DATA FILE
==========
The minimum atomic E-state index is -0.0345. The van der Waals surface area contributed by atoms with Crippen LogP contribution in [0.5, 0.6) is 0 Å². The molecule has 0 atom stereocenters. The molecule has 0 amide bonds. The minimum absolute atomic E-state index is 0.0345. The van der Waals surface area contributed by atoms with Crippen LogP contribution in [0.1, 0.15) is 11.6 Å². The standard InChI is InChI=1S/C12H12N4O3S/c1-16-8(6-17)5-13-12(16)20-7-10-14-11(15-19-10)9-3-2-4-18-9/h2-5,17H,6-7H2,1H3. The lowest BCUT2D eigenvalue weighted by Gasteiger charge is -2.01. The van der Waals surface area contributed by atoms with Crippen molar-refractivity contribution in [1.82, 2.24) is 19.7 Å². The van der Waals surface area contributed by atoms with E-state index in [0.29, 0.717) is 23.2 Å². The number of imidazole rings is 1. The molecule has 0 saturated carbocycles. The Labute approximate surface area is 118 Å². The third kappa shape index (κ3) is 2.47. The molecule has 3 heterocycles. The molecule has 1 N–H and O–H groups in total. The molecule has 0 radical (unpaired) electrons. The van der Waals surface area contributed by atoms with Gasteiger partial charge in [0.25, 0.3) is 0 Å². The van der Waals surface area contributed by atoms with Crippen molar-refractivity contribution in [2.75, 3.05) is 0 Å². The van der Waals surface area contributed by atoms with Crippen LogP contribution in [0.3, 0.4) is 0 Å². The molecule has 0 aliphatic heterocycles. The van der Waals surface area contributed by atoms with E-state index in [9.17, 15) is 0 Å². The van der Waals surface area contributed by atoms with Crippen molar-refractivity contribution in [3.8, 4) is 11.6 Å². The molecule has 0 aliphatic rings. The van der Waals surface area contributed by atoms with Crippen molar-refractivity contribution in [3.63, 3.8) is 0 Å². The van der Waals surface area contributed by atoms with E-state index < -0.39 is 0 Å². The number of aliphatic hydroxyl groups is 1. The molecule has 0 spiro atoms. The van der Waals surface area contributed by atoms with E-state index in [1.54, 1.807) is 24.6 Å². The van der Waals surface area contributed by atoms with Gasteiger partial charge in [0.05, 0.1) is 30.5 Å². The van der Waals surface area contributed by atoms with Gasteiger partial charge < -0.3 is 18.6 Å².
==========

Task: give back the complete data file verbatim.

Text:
The minimum atomic E-state index is -0.0345. The van der Waals surface area contributed by atoms with Crippen LogP contribution in [0.5, 0.6) is 0 Å². The molecule has 0 atom stereocenters. The molecule has 0 amide bonds. The minimum absolute atomic E-state index is 0.0345. The van der Waals surface area contributed by atoms with Crippen LogP contribution in [0.1, 0.15) is 11.6 Å². The standard InChI is InChI=1S/C12H12N4O3S/c1-16-8(6-17)5-13-12(16)20-7-10-14-11(15-19-10)9-3-2-4-18-9/h2-5,17H,6-7H2,1H3. The lowest BCUT2D eigenvalue weighted by Gasteiger charge is -2.01. The van der Waals surface area contributed by atoms with Crippen molar-refractivity contribution in [1.82, 2.24) is 19.7 Å². The van der Waals surface area contributed by atoms with E-state index in [0.29, 0.717) is 23.2 Å². The number of imidazole rings is 1. The molecule has 0 saturated carbocycles. The Labute approximate surface area is 118 Å². The third kappa shape index (κ3) is 2.47. The molecule has 3 heterocycles. The molecule has 1 N–H and O–H groups in total. The molecule has 0 radical (unpaired) electrons. The van der Waals surface area contributed by atoms with Gasteiger partial charge in [0.25, 0.3) is 0 Å². The van der Waals surface area contributed by atoms with Crippen molar-refractivity contribution in [2.75, 3.05) is 0 Å². The van der Waals surface area contributed by atoms with Crippen LogP contribution in [0.3, 0.4) is 0 Å². The molecule has 0 aliphatic heterocycles. The van der Waals surface area contributed by atoms with E-state index in [9.17, 15) is 0 Å². The van der Waals surface area contributed by atoms with Crippen molar-refractivity contribution in [3.8, 4) is 11.6 Å². The molecule has 0 aliphatic rings. The van der Waals surface area contributed by atoms with Crippen molar-refractivity contribution in [3.63, 3.8) is 0 Å². The van der Waals surface area contributed by atoms with E-state index < -0.39 is 0 Å². The number of aliphatic hydroxyl groups is 1. The molecule has 0 spiro atoms. The van der Waals surface area contributed by atoms with E-state index in [1.54, 1.807) is 24.6 Å². The van der Waals surface area contributed by atoms with Gasteiger partial charge in [0.05, 0.1) is 30.5 Å². The van der Waals surface area contributed by atoms with Gasteiger partial charge < -0.3 is 18.6 Å².